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I was recently told that round reels are easier to use when pitching. I don't palm a reel, so holding it isn't an issue. I would like to hear from others who have used both round and low profile reels for pitching to contribute.

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I have both, actually last weekend I was pitching a jig with a calcutta 200 and pitching soft plastics with a coronach. I like using both, but if I was forced to pick just one I'd pick a low profile reel for overall comfort and weight

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I've used both.....Honestly, light weight and ergonomics matter a bunch so I prefer a low profile reel. And I say that being a VERY recent convert to low pros. As in the last 3-4 years or so.

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I seem to find myself pitching with every reel I own in certain circumstances. My dedicated pitching and flipping reels are round.

Ronnie

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I have used both. The larger round reels however, cause me to get some pain/tingling/hand falling asleep symptoms in my hand. Due to this I don't use round reels anymore. I actually have a brand new Abu C4 lefty that was a gift last Christmas that I can't seem to sell, it just sits on my shelf doing nothing.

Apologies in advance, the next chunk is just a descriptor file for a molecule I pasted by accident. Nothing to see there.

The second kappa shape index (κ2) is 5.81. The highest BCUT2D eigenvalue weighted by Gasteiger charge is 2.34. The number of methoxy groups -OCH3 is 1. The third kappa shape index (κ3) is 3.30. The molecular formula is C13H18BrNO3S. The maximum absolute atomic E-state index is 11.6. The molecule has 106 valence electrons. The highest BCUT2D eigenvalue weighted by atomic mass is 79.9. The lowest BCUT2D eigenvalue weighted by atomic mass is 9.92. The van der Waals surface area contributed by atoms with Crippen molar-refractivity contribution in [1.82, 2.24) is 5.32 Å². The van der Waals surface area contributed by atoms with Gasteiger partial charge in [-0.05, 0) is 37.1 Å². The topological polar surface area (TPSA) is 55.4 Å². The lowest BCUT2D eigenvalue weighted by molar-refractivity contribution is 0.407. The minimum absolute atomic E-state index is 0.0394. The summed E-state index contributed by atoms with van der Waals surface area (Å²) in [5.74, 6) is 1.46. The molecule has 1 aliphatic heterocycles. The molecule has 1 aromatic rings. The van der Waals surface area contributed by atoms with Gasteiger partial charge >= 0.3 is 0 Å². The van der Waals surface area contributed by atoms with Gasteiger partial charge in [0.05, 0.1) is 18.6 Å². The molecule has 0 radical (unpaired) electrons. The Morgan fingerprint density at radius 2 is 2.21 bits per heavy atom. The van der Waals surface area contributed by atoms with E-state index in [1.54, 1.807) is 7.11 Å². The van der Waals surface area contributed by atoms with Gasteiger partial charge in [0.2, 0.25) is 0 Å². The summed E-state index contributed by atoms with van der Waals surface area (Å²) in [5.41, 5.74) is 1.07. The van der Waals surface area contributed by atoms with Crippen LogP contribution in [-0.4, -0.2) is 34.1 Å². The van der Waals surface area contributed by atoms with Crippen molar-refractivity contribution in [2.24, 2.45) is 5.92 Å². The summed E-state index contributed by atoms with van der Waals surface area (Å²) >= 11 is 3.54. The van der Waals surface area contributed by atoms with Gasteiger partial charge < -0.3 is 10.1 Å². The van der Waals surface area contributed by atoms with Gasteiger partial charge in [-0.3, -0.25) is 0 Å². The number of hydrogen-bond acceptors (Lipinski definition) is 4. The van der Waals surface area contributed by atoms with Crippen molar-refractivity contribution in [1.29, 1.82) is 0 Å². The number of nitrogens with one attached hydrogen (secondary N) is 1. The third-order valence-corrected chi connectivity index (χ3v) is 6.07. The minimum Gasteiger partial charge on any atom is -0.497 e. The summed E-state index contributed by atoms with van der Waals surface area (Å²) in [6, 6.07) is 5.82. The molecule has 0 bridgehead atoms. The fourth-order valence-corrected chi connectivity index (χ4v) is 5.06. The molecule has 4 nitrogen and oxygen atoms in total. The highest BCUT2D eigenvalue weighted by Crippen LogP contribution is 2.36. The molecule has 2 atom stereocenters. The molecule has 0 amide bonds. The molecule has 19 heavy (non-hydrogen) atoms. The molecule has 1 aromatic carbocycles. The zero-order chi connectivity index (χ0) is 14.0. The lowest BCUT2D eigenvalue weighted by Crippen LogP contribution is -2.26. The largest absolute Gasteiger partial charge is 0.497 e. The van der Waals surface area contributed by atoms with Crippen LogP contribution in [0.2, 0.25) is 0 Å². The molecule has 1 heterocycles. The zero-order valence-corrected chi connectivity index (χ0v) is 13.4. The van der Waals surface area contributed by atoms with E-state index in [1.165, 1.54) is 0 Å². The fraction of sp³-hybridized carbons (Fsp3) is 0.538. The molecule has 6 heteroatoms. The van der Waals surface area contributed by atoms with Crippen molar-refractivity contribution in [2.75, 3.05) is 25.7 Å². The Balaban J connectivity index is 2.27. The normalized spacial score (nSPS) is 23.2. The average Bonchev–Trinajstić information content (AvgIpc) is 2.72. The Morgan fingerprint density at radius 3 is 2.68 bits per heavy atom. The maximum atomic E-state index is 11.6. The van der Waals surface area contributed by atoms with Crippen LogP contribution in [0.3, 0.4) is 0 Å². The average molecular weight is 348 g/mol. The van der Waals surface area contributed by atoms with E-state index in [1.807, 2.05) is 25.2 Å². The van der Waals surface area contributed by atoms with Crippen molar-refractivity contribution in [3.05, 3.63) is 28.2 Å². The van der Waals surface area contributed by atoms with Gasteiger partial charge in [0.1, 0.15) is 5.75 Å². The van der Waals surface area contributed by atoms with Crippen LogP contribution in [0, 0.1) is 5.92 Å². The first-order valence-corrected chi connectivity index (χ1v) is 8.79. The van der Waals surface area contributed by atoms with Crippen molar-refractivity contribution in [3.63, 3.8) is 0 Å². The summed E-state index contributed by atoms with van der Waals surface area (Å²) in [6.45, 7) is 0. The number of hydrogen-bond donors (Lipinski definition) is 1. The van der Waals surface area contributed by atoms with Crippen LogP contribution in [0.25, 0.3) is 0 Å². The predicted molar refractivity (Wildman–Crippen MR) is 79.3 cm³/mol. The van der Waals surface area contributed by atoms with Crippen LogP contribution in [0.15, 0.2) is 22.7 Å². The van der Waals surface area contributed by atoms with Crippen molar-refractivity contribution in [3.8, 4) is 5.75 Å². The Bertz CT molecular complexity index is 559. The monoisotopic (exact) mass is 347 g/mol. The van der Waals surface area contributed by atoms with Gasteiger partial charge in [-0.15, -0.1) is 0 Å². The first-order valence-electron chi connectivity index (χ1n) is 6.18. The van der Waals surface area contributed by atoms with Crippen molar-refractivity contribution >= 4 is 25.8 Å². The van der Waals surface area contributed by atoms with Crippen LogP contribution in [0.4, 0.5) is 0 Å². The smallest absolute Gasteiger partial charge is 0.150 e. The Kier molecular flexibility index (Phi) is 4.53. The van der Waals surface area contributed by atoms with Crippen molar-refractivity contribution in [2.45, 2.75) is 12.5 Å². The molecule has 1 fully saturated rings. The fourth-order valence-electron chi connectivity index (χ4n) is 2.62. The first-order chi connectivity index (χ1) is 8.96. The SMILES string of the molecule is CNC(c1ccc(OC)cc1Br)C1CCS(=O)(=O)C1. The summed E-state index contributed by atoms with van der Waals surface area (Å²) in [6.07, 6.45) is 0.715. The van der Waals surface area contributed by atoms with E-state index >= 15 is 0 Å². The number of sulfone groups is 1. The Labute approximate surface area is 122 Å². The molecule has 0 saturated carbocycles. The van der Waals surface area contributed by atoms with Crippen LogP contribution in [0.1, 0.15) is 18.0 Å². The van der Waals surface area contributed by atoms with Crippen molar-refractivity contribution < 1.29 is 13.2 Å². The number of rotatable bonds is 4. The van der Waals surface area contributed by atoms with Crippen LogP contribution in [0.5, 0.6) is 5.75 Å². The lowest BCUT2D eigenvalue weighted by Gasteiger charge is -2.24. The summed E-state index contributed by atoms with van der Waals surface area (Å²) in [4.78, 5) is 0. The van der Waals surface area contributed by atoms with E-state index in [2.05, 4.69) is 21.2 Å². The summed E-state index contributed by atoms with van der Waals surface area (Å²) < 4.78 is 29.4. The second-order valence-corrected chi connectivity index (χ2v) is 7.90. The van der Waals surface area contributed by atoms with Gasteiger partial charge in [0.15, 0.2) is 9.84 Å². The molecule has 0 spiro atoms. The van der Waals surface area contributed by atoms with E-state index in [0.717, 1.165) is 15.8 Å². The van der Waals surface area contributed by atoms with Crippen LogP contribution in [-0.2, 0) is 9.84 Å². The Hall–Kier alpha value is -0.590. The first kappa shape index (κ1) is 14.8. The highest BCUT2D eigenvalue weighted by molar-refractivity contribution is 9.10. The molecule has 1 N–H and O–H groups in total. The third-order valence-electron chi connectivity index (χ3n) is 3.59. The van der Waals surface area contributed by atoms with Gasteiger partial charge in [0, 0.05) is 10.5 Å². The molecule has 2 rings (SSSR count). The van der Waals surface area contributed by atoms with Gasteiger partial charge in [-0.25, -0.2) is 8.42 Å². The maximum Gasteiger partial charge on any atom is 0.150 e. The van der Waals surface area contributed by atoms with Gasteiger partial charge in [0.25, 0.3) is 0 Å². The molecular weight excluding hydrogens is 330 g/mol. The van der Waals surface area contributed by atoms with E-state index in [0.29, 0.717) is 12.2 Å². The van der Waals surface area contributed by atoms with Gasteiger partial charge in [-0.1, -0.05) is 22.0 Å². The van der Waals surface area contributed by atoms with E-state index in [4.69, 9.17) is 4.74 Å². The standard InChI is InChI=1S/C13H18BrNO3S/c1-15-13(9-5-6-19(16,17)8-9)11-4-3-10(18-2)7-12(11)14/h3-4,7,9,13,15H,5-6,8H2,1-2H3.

Cliff

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I use reels that were designed for that purpose, though I will pitch with any rod and reel, if it gets the bait where I think it will get bit. The special reels are more comfortable for all day use, though.

IMG3783-crop-M.jpg

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The Daiwa design is the lesser of evils but over all I find flipping switches to be a weak link in other reels and more trouble than they're worth. Lefty is now a must for me though.

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The Daiwas above aren't "automatic" or redundant like other designs, that I agree, are weak links. They simply move the release to the top of the reel, but at the cost of two small idler gears to get the main gear out of the way. Those two reels have been work horses for me.